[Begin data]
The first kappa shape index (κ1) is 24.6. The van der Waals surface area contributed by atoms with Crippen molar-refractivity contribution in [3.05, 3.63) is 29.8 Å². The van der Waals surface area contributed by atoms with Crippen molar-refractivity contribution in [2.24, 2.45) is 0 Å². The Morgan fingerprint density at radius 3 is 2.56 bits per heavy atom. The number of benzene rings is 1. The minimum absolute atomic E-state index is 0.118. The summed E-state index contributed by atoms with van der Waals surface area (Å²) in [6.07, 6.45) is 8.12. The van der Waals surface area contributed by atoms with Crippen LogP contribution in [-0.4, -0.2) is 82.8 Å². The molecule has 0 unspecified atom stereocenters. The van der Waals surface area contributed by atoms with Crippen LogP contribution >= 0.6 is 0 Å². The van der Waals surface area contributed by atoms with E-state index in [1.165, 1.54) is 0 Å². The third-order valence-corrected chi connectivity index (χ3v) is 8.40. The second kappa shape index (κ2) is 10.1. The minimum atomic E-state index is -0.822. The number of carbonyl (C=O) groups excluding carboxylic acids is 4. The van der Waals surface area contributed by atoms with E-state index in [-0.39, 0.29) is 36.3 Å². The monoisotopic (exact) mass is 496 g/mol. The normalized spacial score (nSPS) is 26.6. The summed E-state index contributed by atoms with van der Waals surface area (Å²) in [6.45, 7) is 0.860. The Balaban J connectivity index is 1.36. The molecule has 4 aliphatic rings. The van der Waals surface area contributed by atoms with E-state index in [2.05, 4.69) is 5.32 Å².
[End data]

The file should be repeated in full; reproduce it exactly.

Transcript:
The first kappa shape index (κ1) is 24.6. The van der Waals surface area contributed by atoms with Crippen molar-refractivity contribution in [3.05, 3.63) is 29.8 Å². The van der Waals surface area contributed by atoms with Crippen molar-refractivity contribution in [2.24, 2.45) is 0 Å². The Morgan fingerprint density at radius 3 is 2.56 bits per heavy atom. The number of benzene rings is 1. The minimum absolute atomic E-state index is 0.118. The summed E-state index contributed by atoms with van der Waals surface area (Å²) in [6.07, 6.45) is 8.12. The van der Waals surface area contributed by atoms with Crippen LogP contribution in [-0.4, -0.2) is 82.8 Å². The molecule has 0 unspecified atom stereocenters. The van der Waals surface area contributed by atoms with Crippen LogP contribution >= 0.6 is 0 Å². The van der Waals surface area contributed by atoms with E-state index in [1.165, 1.54) is 0 Å². The third-order valence-corrected chi connectivity index (χ3v) is 8.40. The second kappa shape index (κ2) is 10.1. The minimum atomic E-state index is -0.822. The number of carbonyl (C=O) groups excluding carboxylic acids is 4. The van der Waals surface area contributed by atoms with E-state index in [-0.39, 0.29) is 36.3 Å². The monoisotopic (exact) mass is 496 g/mol. The normalized spacial score (nSPS) is 26.6. The summed E-state index contributed by atoms with van der Waals surface area (Å²) in [6.45, 7) is 0.860. The Balaban J connectivity index is 1.36. The molecule has 4 aliphatic rings. The van der Waals surface area contributed by atoms with E-state index in [2.05, 4.69) is 5.32 Å².